Tissue Partnership Process

Creating a custom 3D tissue model begins with a conversation where we define your research or therapeutic needs and discuss the possible formats and delivery methods. To help you start thinking about what you can do with 3D human tissues, we’ve outlined the three key design parameters below, which are related to both research and therapeutic applications.

Three Key Design Parameters for Successful Tissue Modeling

Cellular Inputs

What cell inputs do you want to focus on? Some organizations have experience with a particular cell source and can communicate to us exactly what they need; in other cases we provide assistance to determine the inputs that are most appropriate for their project. We can create tissues from a wide variety of cellular inputs, including primary human cells, cell lines, iPS-derived cells, or when available, patient samples, which are critical for the study of rare diseases and genetic disorders. For therapeutic tissues, the ability to use autologous cells (a patient’s own cells) can potentially eliminate the risk of transplant rejection and the need for life-long immunosuppressant drugs.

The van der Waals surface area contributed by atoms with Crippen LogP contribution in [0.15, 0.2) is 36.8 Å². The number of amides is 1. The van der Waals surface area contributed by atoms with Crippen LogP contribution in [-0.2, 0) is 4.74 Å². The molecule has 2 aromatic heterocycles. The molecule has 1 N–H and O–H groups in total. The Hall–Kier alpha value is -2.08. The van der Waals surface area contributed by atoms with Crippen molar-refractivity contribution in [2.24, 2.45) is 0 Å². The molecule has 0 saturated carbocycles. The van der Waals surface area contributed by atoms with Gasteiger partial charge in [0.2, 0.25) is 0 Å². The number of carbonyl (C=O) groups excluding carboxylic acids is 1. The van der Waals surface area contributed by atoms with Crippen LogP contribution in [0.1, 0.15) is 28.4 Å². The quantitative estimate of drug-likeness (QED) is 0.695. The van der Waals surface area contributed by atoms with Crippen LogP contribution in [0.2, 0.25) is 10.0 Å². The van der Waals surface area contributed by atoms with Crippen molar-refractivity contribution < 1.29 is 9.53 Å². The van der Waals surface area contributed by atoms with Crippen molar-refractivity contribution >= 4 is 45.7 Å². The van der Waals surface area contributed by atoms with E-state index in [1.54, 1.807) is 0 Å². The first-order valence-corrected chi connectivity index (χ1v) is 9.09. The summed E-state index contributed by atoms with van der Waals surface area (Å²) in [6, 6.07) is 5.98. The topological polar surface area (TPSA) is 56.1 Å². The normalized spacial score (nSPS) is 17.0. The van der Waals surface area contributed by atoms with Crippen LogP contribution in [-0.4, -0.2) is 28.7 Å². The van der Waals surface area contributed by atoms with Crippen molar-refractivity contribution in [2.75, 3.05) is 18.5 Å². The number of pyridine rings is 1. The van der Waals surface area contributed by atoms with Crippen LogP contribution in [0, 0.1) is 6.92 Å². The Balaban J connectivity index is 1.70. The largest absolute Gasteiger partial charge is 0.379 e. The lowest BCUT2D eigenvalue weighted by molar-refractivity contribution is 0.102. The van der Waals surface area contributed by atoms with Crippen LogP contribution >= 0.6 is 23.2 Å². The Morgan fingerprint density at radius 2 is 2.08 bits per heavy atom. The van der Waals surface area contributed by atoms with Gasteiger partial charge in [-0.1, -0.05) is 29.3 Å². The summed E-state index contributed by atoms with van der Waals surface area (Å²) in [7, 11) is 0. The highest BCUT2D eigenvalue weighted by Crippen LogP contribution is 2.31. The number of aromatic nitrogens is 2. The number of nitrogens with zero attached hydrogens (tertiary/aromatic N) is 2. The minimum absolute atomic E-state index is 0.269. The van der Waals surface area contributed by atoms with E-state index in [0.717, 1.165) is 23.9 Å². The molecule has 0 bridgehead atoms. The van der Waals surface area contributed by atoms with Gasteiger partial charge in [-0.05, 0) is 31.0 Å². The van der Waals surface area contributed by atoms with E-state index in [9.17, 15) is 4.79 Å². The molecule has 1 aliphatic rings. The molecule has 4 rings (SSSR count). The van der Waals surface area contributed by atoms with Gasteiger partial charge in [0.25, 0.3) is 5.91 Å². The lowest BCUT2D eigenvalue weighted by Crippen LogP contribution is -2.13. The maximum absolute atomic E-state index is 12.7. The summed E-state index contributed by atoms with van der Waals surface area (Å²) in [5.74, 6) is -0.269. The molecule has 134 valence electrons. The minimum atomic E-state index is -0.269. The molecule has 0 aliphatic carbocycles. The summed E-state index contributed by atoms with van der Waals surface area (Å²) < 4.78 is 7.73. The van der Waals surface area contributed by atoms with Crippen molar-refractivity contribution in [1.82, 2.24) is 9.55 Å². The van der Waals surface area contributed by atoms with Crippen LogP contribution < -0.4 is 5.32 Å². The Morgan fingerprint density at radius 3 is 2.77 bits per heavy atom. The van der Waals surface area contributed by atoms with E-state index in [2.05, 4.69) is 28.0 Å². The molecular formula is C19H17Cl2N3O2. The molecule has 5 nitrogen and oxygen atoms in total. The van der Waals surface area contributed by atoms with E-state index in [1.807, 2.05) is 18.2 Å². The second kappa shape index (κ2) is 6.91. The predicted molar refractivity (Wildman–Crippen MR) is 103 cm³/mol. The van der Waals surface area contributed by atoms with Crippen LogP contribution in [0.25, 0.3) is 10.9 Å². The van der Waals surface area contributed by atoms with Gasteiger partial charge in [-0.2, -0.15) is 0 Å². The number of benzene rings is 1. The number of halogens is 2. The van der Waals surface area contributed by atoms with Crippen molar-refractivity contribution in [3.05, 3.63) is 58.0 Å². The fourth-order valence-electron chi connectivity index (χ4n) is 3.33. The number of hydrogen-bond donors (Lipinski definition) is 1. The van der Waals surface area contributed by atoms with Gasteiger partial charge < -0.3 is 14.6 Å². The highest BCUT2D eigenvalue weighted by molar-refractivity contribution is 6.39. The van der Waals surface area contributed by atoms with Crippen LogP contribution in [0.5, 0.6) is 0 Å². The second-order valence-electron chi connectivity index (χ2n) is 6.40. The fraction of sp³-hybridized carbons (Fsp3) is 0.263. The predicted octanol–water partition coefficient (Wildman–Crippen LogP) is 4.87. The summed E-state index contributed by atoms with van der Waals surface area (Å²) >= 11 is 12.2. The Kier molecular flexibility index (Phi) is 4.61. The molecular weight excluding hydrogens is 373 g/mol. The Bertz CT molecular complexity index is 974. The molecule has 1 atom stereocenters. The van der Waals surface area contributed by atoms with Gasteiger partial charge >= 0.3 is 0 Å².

Tissue Architecture

Some of the questions we will discuss are: How many cell types are needed? What is the micro-architecture—how will we define the spatial relationship between the different types of cells? What is the desired format? For example, multiwell plates, or pieces of tissue in a particular shape, such as a block or tube. Are other attributes required?

Assay Design / Delivery Method

What questions do you want to ask of this tissue? For in vitro tissue models, we work from the outset to define the assays that are built into the system. For therapeutic tissues, what mode of tissue delivery will maximize the therapeutic effect? Possible ways to deliver therapeutic tissues include: grafting onto an organ; implanting peritoneally or subcutaneously; or delivering therapy via extracorporeal tissues (a dialysis-like approach). What construction will be most effective at enabling the new tissue to engraft with the patient’s own tissue? For more information about custom tissue partnerships, contact us.